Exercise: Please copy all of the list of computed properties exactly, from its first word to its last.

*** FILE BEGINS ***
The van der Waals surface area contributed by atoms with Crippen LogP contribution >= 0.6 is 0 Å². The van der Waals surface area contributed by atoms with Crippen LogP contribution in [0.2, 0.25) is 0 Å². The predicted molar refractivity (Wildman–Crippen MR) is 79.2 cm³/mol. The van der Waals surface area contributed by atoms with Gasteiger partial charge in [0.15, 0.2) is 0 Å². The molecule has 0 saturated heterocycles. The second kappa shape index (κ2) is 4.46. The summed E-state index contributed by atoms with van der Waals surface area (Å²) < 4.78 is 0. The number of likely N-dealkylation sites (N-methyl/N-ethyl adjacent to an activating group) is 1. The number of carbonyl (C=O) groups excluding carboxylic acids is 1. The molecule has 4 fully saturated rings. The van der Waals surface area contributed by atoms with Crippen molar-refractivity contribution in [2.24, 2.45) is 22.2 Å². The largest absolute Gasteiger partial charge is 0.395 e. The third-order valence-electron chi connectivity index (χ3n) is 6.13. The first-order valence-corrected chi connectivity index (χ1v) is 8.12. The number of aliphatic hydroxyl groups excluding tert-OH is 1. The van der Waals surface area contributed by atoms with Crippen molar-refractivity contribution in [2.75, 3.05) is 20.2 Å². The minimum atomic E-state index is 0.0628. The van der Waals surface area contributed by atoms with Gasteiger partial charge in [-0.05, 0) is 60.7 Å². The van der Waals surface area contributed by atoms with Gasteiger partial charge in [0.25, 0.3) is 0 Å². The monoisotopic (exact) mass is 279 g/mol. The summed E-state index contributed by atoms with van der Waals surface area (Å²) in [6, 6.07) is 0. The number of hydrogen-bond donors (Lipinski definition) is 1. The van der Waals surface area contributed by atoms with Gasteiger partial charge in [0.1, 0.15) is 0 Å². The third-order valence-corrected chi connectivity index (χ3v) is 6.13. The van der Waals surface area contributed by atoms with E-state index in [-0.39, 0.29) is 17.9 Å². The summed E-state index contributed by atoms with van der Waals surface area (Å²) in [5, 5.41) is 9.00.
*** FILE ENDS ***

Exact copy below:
The van der Waals surface area contributed by atoms with Crippen LogP contribution >= 0.6 is 0 Å². The van der Waals surface area contributed by atoms with Crippen LogP contribution in [0.2, 0.25) is 0 Å². The predicted molar refractivity (Wildman–Crippen MR) is 79.2 cm³/mol. The van der Waals surface area contributed by atoms with Gasteiger partial charge in [0.15, 0.2) is 0 Å². The molecule has 0 saturated heterocycles. The second kappa shape index (κ2) is 4.46. The summed E-state index contributed by atoms with van der Waals surface area (Å²) < 4.78 is 0. The number of likely N-dealkylation sites (N-methyl/N-ethyl adjacent to an activating group) is 1. The number of carbonyl (C=O) groups excluding carboxylic acids is 1. The molecule has 4 fully saturated rings. The van der Waals surface area contributed by atoms with Crippen molar-refractivity contribution in [2.24, 2.45) is 22.2 Å². The largest absolute Gasteiger partial charge is 0.395 e. The third-order valence-electron chi connectivity index (χ3n) is 6.13. The first-order valence-corrected chi connectivity index (χ1v) is 8.12. The number of aliphatic hydroxyl groups excluding tert-OH is 1. The van der Waals surface area contributed by atoms with Crippen molar-refractivity contribution in [2.75, 3.05) is 20.2 Å². The minimum atomic E-state index is 0.0628. The van der Waals surface area contributed by atoms with Gasteiger partial charge in [-0.05, 0) is 60.7 Å². The van der Waals surface area contributed by atoms with Gasteiger partial charge in [0.25, 0.3) is 0 Å². The monoisotopic (exact) mass is 279 g/mol. The summed E-state index contributed by atoms with van der Waals surface area (Å²) in [6, 6.07) is 0. The number of hydrogen-bond donors (Lipinski definition) is 1. The van der Waals surface area contributed by atoms with Gasteiger partial charge in [0.1, 0.15) is 0 Å². The third-order valence-corrected chi connectivity index (χ3v) is 6.13. The van der Waals surface area contributed by atoms with E-state index in [-0.39, 0.29) is 17.9 Å². The summed E-state index contributed by atoms with van der Waals surface area (Å²) in [5, 5.41) is 9.00.